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P178 Lupus nephritis was associated with low bone mineral density irrespective of duration on steroid treatment in a large UK study of juvenile systemic lupus erythematosus
  1. Anastasia-Vasiliki Madenidou1,
  2. Yasmin Mahfouz1,2,
  3. Oliver Chang1,2,
  4. Farah El-Sharnouby1,2,
  5. Charlene Foley1 and
  6. Coziana Ciurtin1
  1. 1Centre for Adolescent Rheumatology, University College London, London
  2. 2University College London Medical School, London, UK


Background Estimated 10–20% of all patients with systemic lupus erythematosus (SLE) develop clinical disease before the age of 18 years and are therefore classified as juvenile-onset SLE (JSLE). JSLE patients have a higher prevalence of lupus nephritis (LN) compared to adult-onset SLE1 and decreased long-term survival compared to JSLE patients without LN.2 We aimed to identify clinical and laboratory predictors of LN in JSLE patients by comparing the baseline characteristics of JSLE patients with and without LN.

Methods This is a single-center retrospective study, who included JSLE patients reviewed in our young adult and adolescent clinics after transitioning from paediatric services. All data have been analyzed descriptively. Mann- Whitney U or Chi- square test were performed to compare the characteristics between the patients with and without LN. In addition, we performed uni and multivariate analysis to investigate potential predictor biomarkers for LN.

Results We identified 134 JSLE patients, out of which 45 (34%) had LN. The baseline characteristics are detailed in table 1. As expected, the highest dsDNA levels ever were found in patients with LN (p=0.022). Patients with LN also had longer disease duration (p=0.012). The overall clinical manifestations and complications did not differ between JSLE patients with or without LN, except for the prevalence of low bone mineral density (table 2). Factors associated with low bone mineral density in a univariate logistic regression analysis were: the use of mycophenolate mofetil (p=0.021) and the presence of LN (p=0.007), while LN also associated with low bone density (p= 0.008) in a multivariate analysis. The skin involvement was the most common clinical manifestation in both JSLE patient groups. The treatment was more aggressive in patients with LN, including the use of cyclophosphamide, mycophenolate and rituximab, but there was no difference regarding the length of the steroid treatment (table 3). The majority of the patients (67%) had one flare of nephritis and the number of flares ranged from 2 (13%) to 12 (2.2%) for the rest of the patients in this cohort with disease duration ranging from 8–12 years. The class of nephritis was reported in 34 out of 45 patients, and focal lupus nephritis (class III) was the most common type (44%). There were no statistical significant differences in the baseline characteristics or treatments among the different classes of LN.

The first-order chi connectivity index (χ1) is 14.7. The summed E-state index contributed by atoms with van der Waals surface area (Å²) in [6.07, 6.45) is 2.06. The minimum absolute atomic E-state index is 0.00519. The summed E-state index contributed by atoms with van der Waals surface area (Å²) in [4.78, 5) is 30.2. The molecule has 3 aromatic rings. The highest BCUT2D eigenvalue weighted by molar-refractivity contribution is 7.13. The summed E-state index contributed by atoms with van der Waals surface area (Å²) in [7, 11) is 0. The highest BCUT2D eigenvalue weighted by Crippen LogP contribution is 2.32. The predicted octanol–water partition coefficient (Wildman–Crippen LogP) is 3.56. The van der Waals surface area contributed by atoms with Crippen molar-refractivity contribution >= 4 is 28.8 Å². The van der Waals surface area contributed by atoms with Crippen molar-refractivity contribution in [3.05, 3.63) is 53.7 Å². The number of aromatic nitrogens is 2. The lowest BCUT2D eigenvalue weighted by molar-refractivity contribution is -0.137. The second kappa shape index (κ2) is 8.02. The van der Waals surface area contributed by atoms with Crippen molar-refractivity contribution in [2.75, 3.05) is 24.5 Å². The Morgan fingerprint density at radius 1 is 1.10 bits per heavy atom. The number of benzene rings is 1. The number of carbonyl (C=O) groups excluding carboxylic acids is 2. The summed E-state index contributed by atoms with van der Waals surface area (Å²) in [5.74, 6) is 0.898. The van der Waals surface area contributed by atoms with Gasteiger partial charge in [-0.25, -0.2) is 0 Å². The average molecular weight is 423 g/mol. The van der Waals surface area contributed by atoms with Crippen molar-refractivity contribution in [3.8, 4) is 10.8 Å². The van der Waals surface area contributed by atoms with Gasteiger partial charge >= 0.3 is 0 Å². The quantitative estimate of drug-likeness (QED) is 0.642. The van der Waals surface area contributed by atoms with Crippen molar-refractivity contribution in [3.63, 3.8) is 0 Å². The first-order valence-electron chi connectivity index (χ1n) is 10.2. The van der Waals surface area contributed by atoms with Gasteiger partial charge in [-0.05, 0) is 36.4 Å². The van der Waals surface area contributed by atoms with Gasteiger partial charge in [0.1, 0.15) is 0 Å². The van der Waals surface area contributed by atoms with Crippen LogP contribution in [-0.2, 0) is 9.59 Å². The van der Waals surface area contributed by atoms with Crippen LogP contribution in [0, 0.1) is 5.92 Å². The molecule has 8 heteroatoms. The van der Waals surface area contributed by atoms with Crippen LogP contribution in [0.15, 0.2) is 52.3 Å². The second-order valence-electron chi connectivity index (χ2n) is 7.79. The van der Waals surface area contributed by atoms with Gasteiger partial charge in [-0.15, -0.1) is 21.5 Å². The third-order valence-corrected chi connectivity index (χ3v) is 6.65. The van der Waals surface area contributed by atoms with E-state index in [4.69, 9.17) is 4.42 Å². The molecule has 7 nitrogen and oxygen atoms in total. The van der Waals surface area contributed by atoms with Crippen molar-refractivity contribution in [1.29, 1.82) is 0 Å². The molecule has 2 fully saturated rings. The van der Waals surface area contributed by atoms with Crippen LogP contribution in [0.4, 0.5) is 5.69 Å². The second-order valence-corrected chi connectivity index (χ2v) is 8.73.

Abstract P178 Table 1

Baseline characteristics

Conclusion Low bone mineral density is common in patients with JSLE3, but this is the first study highlighting the association of low bone density with LN and the lack of association with the total duration of steroid treatment or other clinical manifestations.

Abstract P178 Table 2

Clinical manifestations and complications

Abstract P178 Table 3

Treatment differences among JSLE patients


  1. Ambrose N, et al. Differences in disease phenotype and severity in SLE across age groups. Lupus. 2016;25(14):1542–50.

  2. Smith EMD, et al. Clinical predictors of active LN development in children- evidence from the UK JSLE Cohort Study.

  3. Compeyrot-Lacassagne S, et al. Prevalence and etiology of low bone mineral density in Juvenile Systemic Lupus Erythematosus.

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